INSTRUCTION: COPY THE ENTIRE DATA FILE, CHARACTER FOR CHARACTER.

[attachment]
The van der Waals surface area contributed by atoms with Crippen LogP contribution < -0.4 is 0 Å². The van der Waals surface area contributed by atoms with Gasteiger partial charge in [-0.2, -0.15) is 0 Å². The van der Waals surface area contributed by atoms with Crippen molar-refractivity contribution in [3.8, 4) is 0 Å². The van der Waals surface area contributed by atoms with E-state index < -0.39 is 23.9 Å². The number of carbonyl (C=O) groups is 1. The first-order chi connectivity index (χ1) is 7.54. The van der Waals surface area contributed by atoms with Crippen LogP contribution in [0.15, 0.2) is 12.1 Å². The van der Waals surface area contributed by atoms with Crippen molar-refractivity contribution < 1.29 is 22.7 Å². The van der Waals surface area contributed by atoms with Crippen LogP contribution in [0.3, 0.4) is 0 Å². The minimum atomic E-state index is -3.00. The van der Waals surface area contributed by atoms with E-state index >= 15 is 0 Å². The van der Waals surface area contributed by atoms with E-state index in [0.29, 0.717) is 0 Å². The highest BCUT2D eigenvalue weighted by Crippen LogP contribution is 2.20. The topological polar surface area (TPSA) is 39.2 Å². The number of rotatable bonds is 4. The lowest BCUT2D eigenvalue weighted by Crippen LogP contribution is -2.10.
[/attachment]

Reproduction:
The van der Waals surface area contributed by atoms with Crippen LogP contribution < -0.4 is 0 Å². The van der Waals surface area contributed by atoms with Gasteiger partial charge in [-0.2, -0.15) is 0 Å². The van der Waals surface area contributed by atoms with Crippen molar-refractivity contribution in [3.8, 4) is 0 Å². The van der Waals surface area contributed by atoms with E-state index < -0.39 is 23.9 Å². The number of carbonyl (C=O) groups is 1. The first-order chi connectivity index (χ1) is 7.54. The van der Waals surface area contributed by atoms with Crippen LogP contribution in [0.15, 0.2) is 12.1 Å². The van der Waals surface area contributed by atoms with Crippen molar-refractivity contribution < 1.29 is 22.7 Å². The van der Waals surface area contributed by atoms with Crippen LogP contribution in [0.3, 0.4) is 0 Å². The minimum atomic E-state index is -3.00. The van der Waals surface area contributed by atoms with E-state index >= 15 is 0 Å². The van der Waals surface area contributed by atoms with E-state index in [0.29, 0.717) is 0 Å². The highest BCUT2D eigenvalue weighted by Crippen LogP contribution is 2.20. The topological polar surface area (TPSA) is 39.2 Å². The number of rotatable bonds is 4. The lowest BCUT2D eigenvalue weighted by Crippen LogP contribution is -2.10.